Priya Patel –

Practitioner Profile #7

Practitioner Profile #7

Priya Patel 


Perhaps ‘Not Applicable’ is appropriate at the moment. But lets go with Inspired Yoga Student, Aspiring Yoga Teacher and Medical Doctor 

What Does Your Practice Look Like
This question is really beautifully phrased, because although I may have read about Yoga, and learnt a lot from various Teachers - Practice is exactly what it is - the action of doing, not only of knowledge. So as it appears, my Yoga practice involves a (mostly) daily Yoga Asana practice, followed by a short Pranayama practice, 10 minutes of Mediation, and Journaling. Over the years, my practice has evolved off the mat, and my patience, compassion and reactions toward events and people have become softer, easier, more mindful (not always, but better). It’s not a perfect practice, I’m not sure it ever will be, but it has a daily presence to the eye and the mind - and some days its more obvious than others. 

What First Brought You To Your Spiritual Practice
I was 22, four years into Medical School, with a big group of friends and an ‘abundant’ social life. It is the cliche story. I appeared to be living my dream, and appeared to be ‘going-places’. But I was deeply depressed, lonely, and my self-love was beneath my boots. 

I was craving space from my reality. I went as far as Sri Lanka that Summer and was introduced to Buddhism for the first time in my life (I was raised a Hindu, but I never practised), and I just kept reading about it. One book took me to another. Learning that being alone was virtuous, healing and I started to see the light shining within me when I wasn’t surrounded by so much noise. Eventually, I landed in a Yoga class (because it was trending), and I started to fit the two together, and eventually my path opened towards the trueness of Spirituality. At 22 it didn’t save me or my loneliness, but because of it I started to ask more Questions, which has led me here, Hi!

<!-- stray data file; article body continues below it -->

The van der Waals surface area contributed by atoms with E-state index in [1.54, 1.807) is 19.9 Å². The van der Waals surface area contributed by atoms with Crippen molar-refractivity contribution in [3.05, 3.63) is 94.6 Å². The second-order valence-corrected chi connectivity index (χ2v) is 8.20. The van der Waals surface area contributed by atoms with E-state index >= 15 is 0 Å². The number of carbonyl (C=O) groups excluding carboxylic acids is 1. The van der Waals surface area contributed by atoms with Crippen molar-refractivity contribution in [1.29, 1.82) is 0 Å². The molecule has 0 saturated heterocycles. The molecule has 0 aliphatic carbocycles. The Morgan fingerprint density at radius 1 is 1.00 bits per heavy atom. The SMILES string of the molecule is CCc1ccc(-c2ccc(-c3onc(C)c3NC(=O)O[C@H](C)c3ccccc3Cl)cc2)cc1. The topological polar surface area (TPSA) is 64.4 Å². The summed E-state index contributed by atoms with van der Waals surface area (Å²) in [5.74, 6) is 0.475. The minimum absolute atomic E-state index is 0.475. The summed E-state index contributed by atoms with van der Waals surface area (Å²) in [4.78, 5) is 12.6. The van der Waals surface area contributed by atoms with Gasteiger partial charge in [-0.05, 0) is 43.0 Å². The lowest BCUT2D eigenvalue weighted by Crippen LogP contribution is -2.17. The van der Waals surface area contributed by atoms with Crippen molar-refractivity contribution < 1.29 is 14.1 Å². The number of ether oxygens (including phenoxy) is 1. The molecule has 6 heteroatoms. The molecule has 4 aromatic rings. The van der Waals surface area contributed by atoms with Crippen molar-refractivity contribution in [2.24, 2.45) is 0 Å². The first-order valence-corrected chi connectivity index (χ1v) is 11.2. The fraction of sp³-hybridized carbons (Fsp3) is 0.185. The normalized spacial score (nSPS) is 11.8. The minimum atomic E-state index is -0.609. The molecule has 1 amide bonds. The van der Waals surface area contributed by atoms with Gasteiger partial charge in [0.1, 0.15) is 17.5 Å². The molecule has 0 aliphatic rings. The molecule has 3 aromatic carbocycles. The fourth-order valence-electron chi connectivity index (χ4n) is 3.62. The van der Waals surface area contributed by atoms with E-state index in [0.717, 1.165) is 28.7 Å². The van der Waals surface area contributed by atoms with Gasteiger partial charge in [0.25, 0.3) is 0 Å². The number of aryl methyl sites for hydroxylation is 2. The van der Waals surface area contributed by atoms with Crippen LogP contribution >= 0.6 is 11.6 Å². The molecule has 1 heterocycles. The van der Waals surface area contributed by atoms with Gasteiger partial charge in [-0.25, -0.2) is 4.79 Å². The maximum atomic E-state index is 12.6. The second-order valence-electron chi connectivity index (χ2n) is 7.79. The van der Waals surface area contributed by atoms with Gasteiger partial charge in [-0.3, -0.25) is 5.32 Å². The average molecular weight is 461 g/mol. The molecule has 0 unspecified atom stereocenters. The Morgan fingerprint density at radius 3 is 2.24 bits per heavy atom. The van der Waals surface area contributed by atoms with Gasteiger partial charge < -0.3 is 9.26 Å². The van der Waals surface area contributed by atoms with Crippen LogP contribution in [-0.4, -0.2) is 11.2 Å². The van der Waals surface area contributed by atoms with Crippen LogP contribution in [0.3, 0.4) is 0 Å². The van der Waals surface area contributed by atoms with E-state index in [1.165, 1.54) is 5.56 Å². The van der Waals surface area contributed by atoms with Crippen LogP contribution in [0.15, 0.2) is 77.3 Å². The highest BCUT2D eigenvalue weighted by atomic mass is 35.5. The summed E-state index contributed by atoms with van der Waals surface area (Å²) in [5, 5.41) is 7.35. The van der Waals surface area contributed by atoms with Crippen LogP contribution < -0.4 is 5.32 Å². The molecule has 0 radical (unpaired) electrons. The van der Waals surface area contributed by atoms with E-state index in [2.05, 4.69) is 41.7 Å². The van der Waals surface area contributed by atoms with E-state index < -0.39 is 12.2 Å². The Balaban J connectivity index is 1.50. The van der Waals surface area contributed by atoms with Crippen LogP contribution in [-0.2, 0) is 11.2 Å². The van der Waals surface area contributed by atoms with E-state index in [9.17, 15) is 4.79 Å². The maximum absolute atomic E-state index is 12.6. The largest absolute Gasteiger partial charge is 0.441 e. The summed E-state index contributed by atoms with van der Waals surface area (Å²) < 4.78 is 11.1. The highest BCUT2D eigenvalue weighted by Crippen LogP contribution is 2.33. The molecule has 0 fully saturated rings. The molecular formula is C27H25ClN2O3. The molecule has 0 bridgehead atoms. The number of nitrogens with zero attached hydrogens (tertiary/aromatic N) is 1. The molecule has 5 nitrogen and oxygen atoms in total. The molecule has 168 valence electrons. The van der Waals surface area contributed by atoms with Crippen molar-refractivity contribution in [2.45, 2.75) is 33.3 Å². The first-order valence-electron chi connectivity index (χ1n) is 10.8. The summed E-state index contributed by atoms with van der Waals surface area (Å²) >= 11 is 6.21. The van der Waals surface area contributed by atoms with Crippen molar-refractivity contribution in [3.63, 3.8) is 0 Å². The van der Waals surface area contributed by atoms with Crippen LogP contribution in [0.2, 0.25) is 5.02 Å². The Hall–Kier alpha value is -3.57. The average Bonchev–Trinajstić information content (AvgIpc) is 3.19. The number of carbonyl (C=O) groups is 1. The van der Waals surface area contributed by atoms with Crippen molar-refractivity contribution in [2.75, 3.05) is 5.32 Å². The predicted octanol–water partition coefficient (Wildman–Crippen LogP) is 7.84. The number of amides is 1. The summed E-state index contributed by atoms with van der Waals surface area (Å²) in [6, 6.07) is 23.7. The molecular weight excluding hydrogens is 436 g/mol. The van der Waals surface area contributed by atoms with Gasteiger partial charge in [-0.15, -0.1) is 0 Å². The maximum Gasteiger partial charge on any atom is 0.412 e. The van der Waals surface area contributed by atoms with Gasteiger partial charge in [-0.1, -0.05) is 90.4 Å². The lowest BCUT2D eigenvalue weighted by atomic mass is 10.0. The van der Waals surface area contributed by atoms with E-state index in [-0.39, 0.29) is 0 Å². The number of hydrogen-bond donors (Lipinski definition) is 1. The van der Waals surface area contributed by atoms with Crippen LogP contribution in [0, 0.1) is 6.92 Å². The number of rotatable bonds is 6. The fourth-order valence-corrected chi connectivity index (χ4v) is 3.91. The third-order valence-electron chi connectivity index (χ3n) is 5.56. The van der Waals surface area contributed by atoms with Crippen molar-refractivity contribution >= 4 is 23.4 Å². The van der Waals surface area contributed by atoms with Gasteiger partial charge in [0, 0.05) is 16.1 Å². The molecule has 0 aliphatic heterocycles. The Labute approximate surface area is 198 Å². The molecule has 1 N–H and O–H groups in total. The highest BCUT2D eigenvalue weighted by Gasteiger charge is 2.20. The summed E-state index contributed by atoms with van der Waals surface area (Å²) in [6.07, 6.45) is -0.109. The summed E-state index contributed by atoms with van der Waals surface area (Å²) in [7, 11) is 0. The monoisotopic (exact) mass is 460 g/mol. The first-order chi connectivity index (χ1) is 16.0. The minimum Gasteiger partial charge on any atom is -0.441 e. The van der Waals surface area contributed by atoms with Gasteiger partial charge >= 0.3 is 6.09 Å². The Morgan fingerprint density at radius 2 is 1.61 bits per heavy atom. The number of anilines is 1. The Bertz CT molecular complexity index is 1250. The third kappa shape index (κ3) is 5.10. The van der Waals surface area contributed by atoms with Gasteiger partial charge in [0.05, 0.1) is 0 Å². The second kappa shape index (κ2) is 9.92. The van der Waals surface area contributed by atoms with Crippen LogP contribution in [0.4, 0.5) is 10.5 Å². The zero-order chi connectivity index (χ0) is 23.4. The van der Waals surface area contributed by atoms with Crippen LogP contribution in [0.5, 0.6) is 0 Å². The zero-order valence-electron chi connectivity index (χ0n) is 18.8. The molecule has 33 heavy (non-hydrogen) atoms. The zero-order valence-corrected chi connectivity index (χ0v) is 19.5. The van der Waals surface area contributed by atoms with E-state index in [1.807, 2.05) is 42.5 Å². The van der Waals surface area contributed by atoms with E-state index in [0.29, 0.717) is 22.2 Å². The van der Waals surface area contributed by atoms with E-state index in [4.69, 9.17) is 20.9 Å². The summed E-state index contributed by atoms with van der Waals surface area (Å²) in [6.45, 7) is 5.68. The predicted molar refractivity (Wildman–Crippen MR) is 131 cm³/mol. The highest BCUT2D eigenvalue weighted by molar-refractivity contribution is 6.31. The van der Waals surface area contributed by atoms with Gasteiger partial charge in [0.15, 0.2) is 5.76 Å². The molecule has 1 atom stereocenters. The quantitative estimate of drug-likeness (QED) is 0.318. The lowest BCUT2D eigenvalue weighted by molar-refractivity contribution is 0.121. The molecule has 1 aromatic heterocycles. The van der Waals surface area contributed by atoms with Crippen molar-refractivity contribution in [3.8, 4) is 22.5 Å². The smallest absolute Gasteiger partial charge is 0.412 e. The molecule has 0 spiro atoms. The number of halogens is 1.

What Has Been The Biggest Obstacle In Your Practice
Striving for perfection. Often even hurting myself because of the stubbornness of achieving perfection. Perfectionism has no place in understanding and accepting physical and mental limitations. And being stubborn and practicing Yoga do not live harmoniously. So sometimes accepting that ‘less’ is ok, is hard for me and often I judge myself for going too far and not far enough. 

How Have You Overcome This
First, the hard way—thankfully it was only a mild injury to my shoulder from pushing through too many Chaturangas when I was tired. So now I think about the longevity of my practice, and not just the hour I have to ‘prove’ anything. 

Second, was Therapy. The perfectionism doesn’t live just on the mat for me. Talking and re-working my mental/emotional associations has helped me a lot. And so, I feel less guilt taking a Child’s Pose when I’m tired now. 

And third, intention. I’m learning to Surf at the moment, and I’m not very good at all. But a friend of mine told me recently that ‘the best surfer is the one having the most fun’. I think that definitely has a place on my mat. 

What Is The Biggest Insight You’ve Received From Your Practice 
That I know nothing. That intention holds SO much power behind your practice, and probably anything you do in your life. That curiosity will lead you to a place you’re not expecting, but nevertheless a beautiful (and sometimes difficult) place. And that the words - ‘root down, to rise up’ - are not just verbal cues for Asana. 

Connect with Priya on instagram.